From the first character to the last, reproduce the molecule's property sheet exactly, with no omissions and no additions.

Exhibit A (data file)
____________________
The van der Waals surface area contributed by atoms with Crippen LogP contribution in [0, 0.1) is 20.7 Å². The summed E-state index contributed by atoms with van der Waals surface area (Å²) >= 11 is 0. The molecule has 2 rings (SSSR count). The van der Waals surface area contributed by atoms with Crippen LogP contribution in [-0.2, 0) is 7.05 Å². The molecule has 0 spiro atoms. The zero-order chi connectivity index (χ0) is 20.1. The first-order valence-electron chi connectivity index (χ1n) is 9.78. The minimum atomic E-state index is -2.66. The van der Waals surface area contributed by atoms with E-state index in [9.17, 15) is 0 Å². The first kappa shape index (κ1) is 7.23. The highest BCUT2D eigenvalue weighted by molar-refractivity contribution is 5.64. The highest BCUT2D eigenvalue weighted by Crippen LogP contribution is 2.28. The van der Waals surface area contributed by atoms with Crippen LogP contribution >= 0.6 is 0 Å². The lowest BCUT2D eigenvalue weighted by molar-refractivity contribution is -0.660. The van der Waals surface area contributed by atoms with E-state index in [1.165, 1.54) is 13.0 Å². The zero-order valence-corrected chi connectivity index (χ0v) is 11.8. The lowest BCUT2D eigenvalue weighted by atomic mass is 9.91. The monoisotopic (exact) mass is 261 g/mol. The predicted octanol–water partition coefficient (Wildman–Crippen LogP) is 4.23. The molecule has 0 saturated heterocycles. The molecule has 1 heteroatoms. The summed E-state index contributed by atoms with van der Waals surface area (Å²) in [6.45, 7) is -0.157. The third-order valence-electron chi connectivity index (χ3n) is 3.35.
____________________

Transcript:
The van der Waals surface area contributed by atoms with Crippen LogP contribution in [0, 0.1) is 20.7 Å². The summed E-state index contributed by atoms with van der Waals surface area (Å²) >= 11 is 0. The molecule has 2 rings (SSSR count). The van der Waals surface area contributed by atoms with Crippen LogP contribution in [-0.2, 0) is 7.05 Å². The molecule has 0 spiro atoms. The zero-order chi connectivity index (χ0) is 20.1. The first-order valence-electron chi connectivity index (χ1n) is 9.78. The minimum atomic E-state index is -2.66. The van der Waals surface area contributed by atoms with E-state index in [9.17, 15) is 0 Å². The first kappa shape index (κ1) is 7.23. The highest BCUT2D eigenvalue weighted by molar-refractivity contribution is 5.64. The highest BCUT2D eigenvalue weighted by Crippen LogP contribution is 2.28. The van der Waals surface area contributed by atoms with Crippen LogP contribution >= 0.6 is 0 Å². The lowest BCUT2D eigenvalue weighted by molar-refractivity contribution is -0.660. The van der Waals surface area contributed by atoms with E-state index in [1.165, 1.54) is 13.0 Å². The zero-order valence-corrected chi connectivity index (χ0v) is 11.8. The lowest BCUT2D eigenvalue weighted by atomic mass is 9.91. The monoisotopic (exact) mass is 261 g/mol. The predicted octanol–water partition coefficient (Wildman–Crippen LogP) is 4.23. The molecule has 0 saturated heterocycles. The molecule has 1 heteroatoms. The summed E-state index contributed by atoms with van der Waals surface area (Å²) in [6.45, 7) is -0.157. The third-order valence-electron chi connectivity index (χ3n) is 3.35.